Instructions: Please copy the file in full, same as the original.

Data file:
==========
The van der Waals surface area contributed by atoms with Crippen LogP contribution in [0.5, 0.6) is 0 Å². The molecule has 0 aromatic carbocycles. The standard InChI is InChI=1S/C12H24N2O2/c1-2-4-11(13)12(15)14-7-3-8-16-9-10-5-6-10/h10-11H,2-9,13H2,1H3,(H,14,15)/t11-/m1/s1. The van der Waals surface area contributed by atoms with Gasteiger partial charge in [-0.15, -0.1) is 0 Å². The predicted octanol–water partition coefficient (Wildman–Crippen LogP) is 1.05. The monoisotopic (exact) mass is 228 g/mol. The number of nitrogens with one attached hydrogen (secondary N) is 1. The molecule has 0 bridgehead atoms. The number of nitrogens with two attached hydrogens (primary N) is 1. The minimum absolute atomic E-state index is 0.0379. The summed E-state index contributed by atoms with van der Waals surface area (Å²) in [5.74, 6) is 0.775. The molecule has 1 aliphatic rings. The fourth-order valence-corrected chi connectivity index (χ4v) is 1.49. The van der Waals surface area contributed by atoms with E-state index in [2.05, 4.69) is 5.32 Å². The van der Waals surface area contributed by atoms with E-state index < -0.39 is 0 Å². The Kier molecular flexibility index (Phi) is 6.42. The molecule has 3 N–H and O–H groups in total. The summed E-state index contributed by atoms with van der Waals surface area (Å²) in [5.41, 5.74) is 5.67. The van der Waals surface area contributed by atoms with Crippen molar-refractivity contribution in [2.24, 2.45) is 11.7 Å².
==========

The van der Waals surface area contributed by atoms with Crippen LogP contribution in [0.5, 0.6) is 0 Å². The molecule has 0 aromatic carbocycles. The standard InChI is InChI=1S/C12H24N2O2/c1-2-4-11(13)12(15)14-7-3-8-16-9-10-5-6-10/h10-11H,2-9,13H2,1H3,(H,14,15)/t11-/m1/s1. The van der Waals surface area contributed by atoms with Gasteiger partial charge in [-0.15, -0.1) is 0 Å². The predicted octanol–water partition coefficient (Wildman–Crippen LogP) is 1.05. The monoisotopic (exact) mass is 228 g/mol. The number of nitrogens with one attached hydrogen (secondary N) is 1. The molecule has 0 bridgehead atoms. The number of nitrogens with two attached hydrogens (primary N) is 1. The minimum absolute atomic E-state index is 0.0379. The summed E-state index contributed by atoms with van der Waals surface area (Å²) in [5.74, 6) is 0.775. The molecule has 1 aliphatic rings. The fourth-order valence-corrected chi connectivity index (χ4v) is 1.49. The van der Waals surface area contributed by atoms with E-state index in [2.05, 4.69) is 5.32 Å². The van der Waals surface area contributed by atoms with E-state index < -0.39 is 0 Å². The Kier molecular flexibility index (Phi) is 6.42. The molecule has 3 N–H and O–H groups in total. The summed E-state index contributed by atoms with van der Waals surface area (Å²) in [5.41, 5.74) is 5.67. The van der Waals surface area contributed by atoms with Crippen molar-refractivity contribution in [2.24, 2.45) is 11.7 Å².